“Yeah buddy, I know.” I lit another cigarette and gave the bucket a stir.

War is a strange place; it gives a person some strange habits and some even stranger memories. For all the perceived negatives, I got to stand around a fire in the dead of winter, out of full uniform, out of a guard tower and smoke cigarettes with my best friends, which was all I ever wanted to do anyway.

Worst Day So Far

I spent more time up in Tower 1 on guard with Huckabey than I did with anyone else from my platoon. Huckabey was my team leader and one of the best friends I have ever had. He stood shoulder to shoulder with me in height; he had a distinct Kansas accent and an affinity for bumming cigarettes from me constantly.

Our tower was colder than most, with two large open windows overlooking dead grape-rows, and light mud homes that populated the plains and hillsides at the foot of the mountains. While Tower 1 was the coldest and arguably the most dangerous as it lay outside the American side of the COP (combat outpost) in the portion controlled by the Afghan National Army, who we worked with but never fully trusted, as corruption is rampant over there.

Tower 1 was not without its perks however. For instance, to access our tower, a Non-Commissioned Officer (NCO), like a sergeant or higher, would have to unlock the chain to open the gate to the road that led to our tower. This chain was excessively noisy, giving Huck and I ample time to put our helmets back on. To explain, helmets are heavy and after four hours, it feels like a car on your neck so we always dropped them when we could.

Anyway, Huck and I were sitting on guard smoking or talking about what we would do if someone attacked us like this or like that, like we always did, day in and day out. This, I remember, was a particularly nice day; the sun was shining brightly, interrupted by a few stubborn clouds, and a slightly cool, socially awkward breeze that did not seem to want to interrupt our conversations. The status quo never stays the same for very long in a warzone - you are safe until you are not, you are sleeping until you are forced awake by the incoming fire alarm - and everything is quiet until it is not.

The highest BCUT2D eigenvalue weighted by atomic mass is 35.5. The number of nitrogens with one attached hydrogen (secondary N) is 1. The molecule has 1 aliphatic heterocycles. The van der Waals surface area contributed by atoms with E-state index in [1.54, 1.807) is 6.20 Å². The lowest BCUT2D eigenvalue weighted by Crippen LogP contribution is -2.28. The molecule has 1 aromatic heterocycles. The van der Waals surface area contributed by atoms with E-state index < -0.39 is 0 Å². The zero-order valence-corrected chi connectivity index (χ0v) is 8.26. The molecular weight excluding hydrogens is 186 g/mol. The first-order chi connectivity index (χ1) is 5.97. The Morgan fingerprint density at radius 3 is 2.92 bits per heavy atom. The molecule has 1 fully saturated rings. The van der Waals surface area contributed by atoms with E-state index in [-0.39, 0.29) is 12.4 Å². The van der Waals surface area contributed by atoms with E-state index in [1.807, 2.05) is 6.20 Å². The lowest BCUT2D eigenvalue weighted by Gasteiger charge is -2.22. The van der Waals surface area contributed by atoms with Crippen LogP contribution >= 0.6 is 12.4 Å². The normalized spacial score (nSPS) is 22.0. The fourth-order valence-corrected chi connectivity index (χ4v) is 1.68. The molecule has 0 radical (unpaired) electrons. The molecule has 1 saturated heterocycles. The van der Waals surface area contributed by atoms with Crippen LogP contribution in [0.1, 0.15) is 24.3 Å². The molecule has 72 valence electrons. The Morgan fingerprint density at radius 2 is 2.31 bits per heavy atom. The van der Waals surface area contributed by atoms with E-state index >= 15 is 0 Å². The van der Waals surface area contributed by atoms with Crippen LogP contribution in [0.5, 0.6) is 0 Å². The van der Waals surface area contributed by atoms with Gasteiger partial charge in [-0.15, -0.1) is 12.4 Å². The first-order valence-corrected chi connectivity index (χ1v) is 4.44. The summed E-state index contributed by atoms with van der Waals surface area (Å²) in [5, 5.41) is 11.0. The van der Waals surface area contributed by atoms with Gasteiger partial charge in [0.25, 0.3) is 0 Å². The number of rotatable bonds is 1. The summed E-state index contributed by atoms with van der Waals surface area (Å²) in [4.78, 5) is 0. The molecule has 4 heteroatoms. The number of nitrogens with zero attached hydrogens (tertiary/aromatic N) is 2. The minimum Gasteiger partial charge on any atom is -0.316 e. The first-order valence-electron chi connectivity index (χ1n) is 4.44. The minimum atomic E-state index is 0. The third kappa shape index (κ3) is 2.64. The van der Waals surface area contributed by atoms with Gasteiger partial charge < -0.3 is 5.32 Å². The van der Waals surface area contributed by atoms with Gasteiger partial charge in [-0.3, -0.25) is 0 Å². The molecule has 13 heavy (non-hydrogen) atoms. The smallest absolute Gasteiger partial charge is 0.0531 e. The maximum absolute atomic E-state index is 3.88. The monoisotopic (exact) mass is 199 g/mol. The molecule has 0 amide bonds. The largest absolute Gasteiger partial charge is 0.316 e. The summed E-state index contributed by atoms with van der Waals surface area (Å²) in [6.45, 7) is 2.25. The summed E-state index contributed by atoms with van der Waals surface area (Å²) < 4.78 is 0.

I heard a sound so horrendous and gut wrenching from just below the tower; I would have thought someone had been shot if I knew I hadn’t heard a gunshot.

Huckabey and I threw on our helmets, grabbed our weapons, and checked the perimeter and then the edge of the sandbag-lined windows. All the while, more screams, as if something was fighting for survival, in fear and in pain. We unlocked the thick reinforced steel door and stepped out onto the landing of our two-story tower.

Looking down, we saw two Afghan Army soldiers attempting to kill a dog with a mud-crusted, rusty pick-ax. He raised and lowered the blunt end of the pick forcefully down into the dog’s ribs and sides. I saw the blood soaking into the dog’s sandy-colored fur as its hind leg buckled behind it.

“What in the f*** are you doing!?” Huck shouted, both of us brimming with anger and hatred that I’m not sure either of us had felt before that day.

He racked his weapon, chambering a round. I did not know what he intended on doing, but I trusted him.

“Just shoot the f***ing thing!” he screamed down to the soldiers who now turned their attention to us as they realized there were two livid Americans shouting directly at them. While we were shouting at each other and trying not to start a fight between the Afghan soldiers, Huckabey and myself, that could easily turn deadly, I think the dog slipped between the gate and the outside wall of the Afghan side compound.